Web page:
Cool Slang Words and Phrases That Will Make Your Writing Unique
Using Slang Words Makes You Seem So Cool!
Slang words have been used for years, not as a way to sound cool, but as a natural part of human language. Using it appropriately in your writing will add depth and realism to your character. The best way to properly use slang phrases in literature is to make sure you know where your creation hails from. Different parts of the world, even different parts of a country often have different words for different sayings. Knowing this and doing a little research will give you all the guidance you need.
This article is by no means a definitive list of slang words / phrases, but my hope is that you'll find some of the more obscure and less used slang to use as you see fit. I suppose it's more of a jumping off point than anything else. I hope you find it useful, and be sure to check back every once in a while as I do plan on adding new content as I come across it in my life. Thanks for giving it a chance.
Cool Slang Word of the Month
Ghosting: the act of suddenly stopping all communication with someone to avoid a face-to-face talk; often used when ending a relationship of some kind
I want to know why you're ghosting me, instead of having the courage to break up with me in person?
Cool, Unique and Unusual Slang Words and Phrases
74 + and counting...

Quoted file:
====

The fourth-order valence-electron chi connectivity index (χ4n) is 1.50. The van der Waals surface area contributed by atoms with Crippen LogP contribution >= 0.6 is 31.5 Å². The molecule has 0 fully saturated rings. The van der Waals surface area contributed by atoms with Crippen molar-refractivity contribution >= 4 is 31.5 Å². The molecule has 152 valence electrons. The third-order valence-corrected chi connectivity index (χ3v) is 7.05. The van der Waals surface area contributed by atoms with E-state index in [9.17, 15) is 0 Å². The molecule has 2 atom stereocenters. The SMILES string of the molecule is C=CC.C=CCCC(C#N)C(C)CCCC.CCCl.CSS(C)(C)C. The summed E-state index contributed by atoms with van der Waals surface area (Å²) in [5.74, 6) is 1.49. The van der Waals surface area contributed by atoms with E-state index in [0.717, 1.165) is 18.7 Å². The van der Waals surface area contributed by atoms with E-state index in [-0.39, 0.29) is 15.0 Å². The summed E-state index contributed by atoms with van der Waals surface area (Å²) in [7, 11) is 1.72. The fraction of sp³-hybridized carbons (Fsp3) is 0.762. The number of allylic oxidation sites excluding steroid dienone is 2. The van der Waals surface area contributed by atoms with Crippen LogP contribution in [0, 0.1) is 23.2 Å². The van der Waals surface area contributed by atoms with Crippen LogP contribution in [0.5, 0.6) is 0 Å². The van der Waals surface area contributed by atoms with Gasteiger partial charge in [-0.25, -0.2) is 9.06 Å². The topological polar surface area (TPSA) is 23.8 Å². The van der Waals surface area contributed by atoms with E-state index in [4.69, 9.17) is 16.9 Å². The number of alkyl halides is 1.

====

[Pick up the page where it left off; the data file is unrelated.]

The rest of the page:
Using Informal Words Can Be Very Invigorating
- Angel Lust: the source of an erection in a corpse
- Awesome Sauce: more awesome than awesome
- Babysitter: a bodyguard
- Birdwatcher: a bit of British slang referring to someone who's a spy or likes to watch in secret
- Bogart: to hog or keep something or someone for yourself
- Bounce: to leave
- Bummer: when things aren't going your way
- Can You Dig It?: do you understand
- Chin Check: prison slang used to describe the act of punching another inmate in the face to see if they'll fight back
- Chopper Squad: a 1920's slang term for a group of enforcers with machine guns
- Come To A Sticky End: dying in an unpleasant or extremely messy way
- Cool Beans: to be in agreement with; used to answer in the positive
- Creeping: to sneak up on someone: to stealthily observe or follow
- Dead Drop: secret place where stuff can be left for someone to pick up
- Dibs: putting a claim on something
- Drop the Body: to die
- Equalizer: a weapon used to help balance the fight against a superior opponent
- Final Girl: the last female survivor in horror movies
- Flake: a dummy or idiot